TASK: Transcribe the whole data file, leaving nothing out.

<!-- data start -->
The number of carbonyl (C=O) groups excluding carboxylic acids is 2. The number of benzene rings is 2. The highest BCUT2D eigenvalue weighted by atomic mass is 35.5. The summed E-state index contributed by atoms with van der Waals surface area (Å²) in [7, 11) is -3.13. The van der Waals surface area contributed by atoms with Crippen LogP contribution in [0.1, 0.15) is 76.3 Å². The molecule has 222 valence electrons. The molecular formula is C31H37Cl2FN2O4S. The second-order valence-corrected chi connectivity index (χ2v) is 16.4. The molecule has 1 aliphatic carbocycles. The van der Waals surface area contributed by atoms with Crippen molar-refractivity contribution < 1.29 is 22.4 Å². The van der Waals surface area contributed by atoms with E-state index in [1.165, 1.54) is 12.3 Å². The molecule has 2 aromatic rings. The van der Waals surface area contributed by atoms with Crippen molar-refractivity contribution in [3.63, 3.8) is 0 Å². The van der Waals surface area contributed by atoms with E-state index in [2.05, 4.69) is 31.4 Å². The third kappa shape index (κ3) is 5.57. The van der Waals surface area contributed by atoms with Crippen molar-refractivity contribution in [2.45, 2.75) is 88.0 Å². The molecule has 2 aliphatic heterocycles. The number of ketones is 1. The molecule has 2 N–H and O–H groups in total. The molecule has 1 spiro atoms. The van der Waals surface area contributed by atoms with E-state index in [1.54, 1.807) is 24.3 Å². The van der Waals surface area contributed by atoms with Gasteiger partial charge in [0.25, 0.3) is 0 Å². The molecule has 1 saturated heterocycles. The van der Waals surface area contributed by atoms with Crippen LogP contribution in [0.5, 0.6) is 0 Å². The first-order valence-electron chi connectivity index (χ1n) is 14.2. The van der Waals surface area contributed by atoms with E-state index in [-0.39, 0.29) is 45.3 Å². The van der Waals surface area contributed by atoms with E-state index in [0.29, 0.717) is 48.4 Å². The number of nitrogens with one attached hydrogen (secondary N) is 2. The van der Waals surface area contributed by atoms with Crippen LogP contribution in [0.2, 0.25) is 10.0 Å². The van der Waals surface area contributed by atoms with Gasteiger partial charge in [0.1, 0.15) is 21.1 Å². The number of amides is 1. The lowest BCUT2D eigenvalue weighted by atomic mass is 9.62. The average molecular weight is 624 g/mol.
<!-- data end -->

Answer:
The number of carbonyl (C=O) groups excluding carboxylic acids is 2. The number of benzene rings is 2. The highest BCUT2D eigenvalue weighted by atomic mass is 35.5. The summed E-state index contributed by atoms with van der Waals surface area (Å²) in [7, 11) is -3.13. The van der Waals surface area contributed by atoms with Crippen LogP contribution in [0.1, 0.15) is 76.3 Å². The molecule has 222 valence electrons. The molecular formula is C31H37Cl2FN2O4S. The second-order valence-corrected chi connectivity index (χ2v) is 16.4. The molecule has 1 aliphatic carbocycles. The van der Waals surface area contributed by atoms with Crippen molar-refractivity contribution < 1.29 is 22.4 Å². The van der Waals surface area contributed by atoms with E-state index in [1.165, 1.54) is 12.3 Å². The molecule has 2 aromatic rings. The van der Waals surface area contributed by atoms with Crippen molar-refractivity contribution in [3.63, 3.8) is 0 Å². The van der Waals surface area contributed by atoms with E-state index in [2.05, 4.69) is 31.4 Å². The third kappa shape index (κ3) is 5.57. The van der Waals surface area contributed by atoms with Crippen molar-refractivity contribution in [2.45, 2.75) is 88.0 Å². The molecule has 2 aliphatic heterocycles. The number of ketones is 1. The molecule has 2 N–H and O–H groups in total. The molecule has 1 spiro atoms. The van der Waals surface area contributed by atoms with E-state index in [1.54, 1.807) is 24.3 Å². The van der Waals surface area contributed by atoms with Gasteiger partial charge in [0.25, 0.3) is 0 Å². The molecule has 1 saturated heterocycles. The van der Waals surface area contributed by atoms with Crippen LogP contribution in [0.5, 0.6) is 0 Å². The first-order valence-electron chi connectivity index (χ1n) is 14.2. The van der Waals surface area contributed by atoms with E-state index in [-0.39, 0.29) is 45.3 Å². The van der Waals surface area contributed by atoms with E-state index in [0.29, 0.717) is 48.4 Å². The number of nitrogens with one attached hydrogen (secondary N) is 2. The van der Waals surface area contributed by atoms with Crippen LogP contribution in [0.2, 0.25) is 10.0 Å². The van der Waals surface area contributed by atoms with Gasteiger partial charge in [0.1, 0.15) is 21.1 Å². The number of amides is 1. The lowest BCUT2D eigenvalue weighted by atomic mass is 9.62. The average molecular weight is 624 g/mol.